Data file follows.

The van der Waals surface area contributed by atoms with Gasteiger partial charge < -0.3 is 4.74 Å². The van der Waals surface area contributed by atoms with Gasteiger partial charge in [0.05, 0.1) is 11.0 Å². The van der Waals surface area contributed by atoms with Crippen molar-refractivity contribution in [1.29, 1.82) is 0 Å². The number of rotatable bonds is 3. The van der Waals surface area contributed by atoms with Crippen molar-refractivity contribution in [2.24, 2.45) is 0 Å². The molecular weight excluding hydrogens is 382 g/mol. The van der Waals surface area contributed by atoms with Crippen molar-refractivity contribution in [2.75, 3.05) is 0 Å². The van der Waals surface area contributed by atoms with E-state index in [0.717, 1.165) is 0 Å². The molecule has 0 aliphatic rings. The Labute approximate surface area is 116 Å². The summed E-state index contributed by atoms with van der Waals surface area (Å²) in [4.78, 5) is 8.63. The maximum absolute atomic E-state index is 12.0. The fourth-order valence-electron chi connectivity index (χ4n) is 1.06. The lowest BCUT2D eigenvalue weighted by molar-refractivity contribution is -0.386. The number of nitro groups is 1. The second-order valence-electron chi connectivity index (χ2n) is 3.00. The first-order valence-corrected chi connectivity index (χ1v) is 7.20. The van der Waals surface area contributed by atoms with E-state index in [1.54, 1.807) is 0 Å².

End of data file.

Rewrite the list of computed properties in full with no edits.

The van der Waals surface area contributed by atoms with Gasteiger partial charge < -0.3 is 4.74 Å². The van der Waals surface area contributed by atoms with Gasteiger partial charge in [0.05, 0.1) is 11.0 Å². The van der Waals surface area contributed by atoms with Crippen molar-refractivity contribution in [1.29, 1.82) is 0 Å². The number of rotatable bonds is 3. The van der Waals surface area contributed by atoms with Crippen molar-refractivity contribution in [2.24, 2.45) is 0 Å². The molecular weight excluding hydrogens is 382 g/mol. The van der Waals surface area contributed by atoms with Crippen molar-refractivity contribution in [2.75, 3.05) is 0 Å². The van der Waals surface area contributed by atoms with E-state index in [0.717, 1.165) is 0 Å². The molecule has 0 aliphatic rings. The Labute approximate surface area is 116 Å². The summed E-state index contributed by atoms with van der Waals surface area (Å²) in [4.78, 5) is 8.63. The maximum absolute atomic E-state index is 12.0. The fourth-order valence-electron chi connectivity index (χ4n) is 1.06. The lowest BCUT2D eigenvalue weighted by molar-refractivity contribution is -0.386. The number of nitro groups is 1. The second-order valence-electron chi connectivity index (χ2n) is 3.00. The first-order valence-corrected chi connectivity index (χ1v) is 7.20. The van der Waals surface area contributed by atoms with E-state index in [1.54, 1.807) is 0 Å².